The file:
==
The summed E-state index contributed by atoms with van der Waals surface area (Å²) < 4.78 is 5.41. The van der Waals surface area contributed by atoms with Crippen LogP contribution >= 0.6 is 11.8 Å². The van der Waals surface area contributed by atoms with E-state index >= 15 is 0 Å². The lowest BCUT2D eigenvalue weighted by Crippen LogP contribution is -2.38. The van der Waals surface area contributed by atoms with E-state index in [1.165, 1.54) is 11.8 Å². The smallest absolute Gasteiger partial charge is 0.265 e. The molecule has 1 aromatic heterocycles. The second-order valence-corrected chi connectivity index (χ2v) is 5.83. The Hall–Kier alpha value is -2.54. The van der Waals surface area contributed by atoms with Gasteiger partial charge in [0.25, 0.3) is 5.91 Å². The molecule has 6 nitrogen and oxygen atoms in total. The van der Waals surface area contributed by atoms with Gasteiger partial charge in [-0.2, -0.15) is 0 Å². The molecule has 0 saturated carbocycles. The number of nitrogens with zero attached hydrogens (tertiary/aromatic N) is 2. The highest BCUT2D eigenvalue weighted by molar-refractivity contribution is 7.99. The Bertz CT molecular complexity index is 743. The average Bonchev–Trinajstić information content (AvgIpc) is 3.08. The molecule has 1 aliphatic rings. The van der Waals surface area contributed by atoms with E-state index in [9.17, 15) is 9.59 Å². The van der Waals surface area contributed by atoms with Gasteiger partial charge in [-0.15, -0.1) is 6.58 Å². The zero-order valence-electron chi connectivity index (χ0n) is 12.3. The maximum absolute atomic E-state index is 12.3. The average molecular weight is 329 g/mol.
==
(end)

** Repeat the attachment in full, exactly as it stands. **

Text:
The summed E-state index contributed by atoms with van der Waals surface area (Å²) < 4.78 is 5.41. The van der Waals surface area contributed by atoms with Crippen LogP contribution >= 0.6 is 11.8 Å². The van der Waals surface area contributed by atoms with E-state index >= 15 is 0 Å². The lowest BCUT2D eigenvalue weighted by Crippen LogP contribution is -2.38. The van der Waals surface area contributed by atoms with E-state index in [1.165, 1.54) is 11.8 Å². The smallest absolute Gasteiger partial charge is 0.265 e. The molecule has 1 aromatic heterocycles. The second-order valence-corrected chi connectivity index (χ2v) is 5.83. The Hall–Kier alpha value is -2.54. The van der Waals surface area contributed by atoms with Gasteiger partial charge in [0.25, 0.3) is 5.91 Å². The molecule has 6 nitrogen and oxygen atoms in total. The van der Waals surface area contributed by atoms with Gasteiger partial charge in [-0.2, -0.15) is 0 Å². The molecule has 0 saturated carbocycles. The number of nitrogens with zero attached hydrogens (tertiary/aromatic N) is 2. The highest BCUT2D eigenvalue weighted by molar-refractivity contribution is 7.99. The Bertz CT molecular complexity index is 743. The average Bonchev–Trinajstić information content (AvgIpc) is 3.08. The molecule has 1 aliphatic rings. The van der Waals surface area contributed by atoms with E-state index in [9.17, 15) is 9.59 Å². The van der Waals surface area contributed by atoms with Gasteiger partial charge in [-0.15, -0.1) is 6.58 Å². The zero-order valence-electron chi connectivity index (χ0n) is 12.3. The maximum absolute atomic E-state index is 12.3. The average molecular weight is 329 g/mol.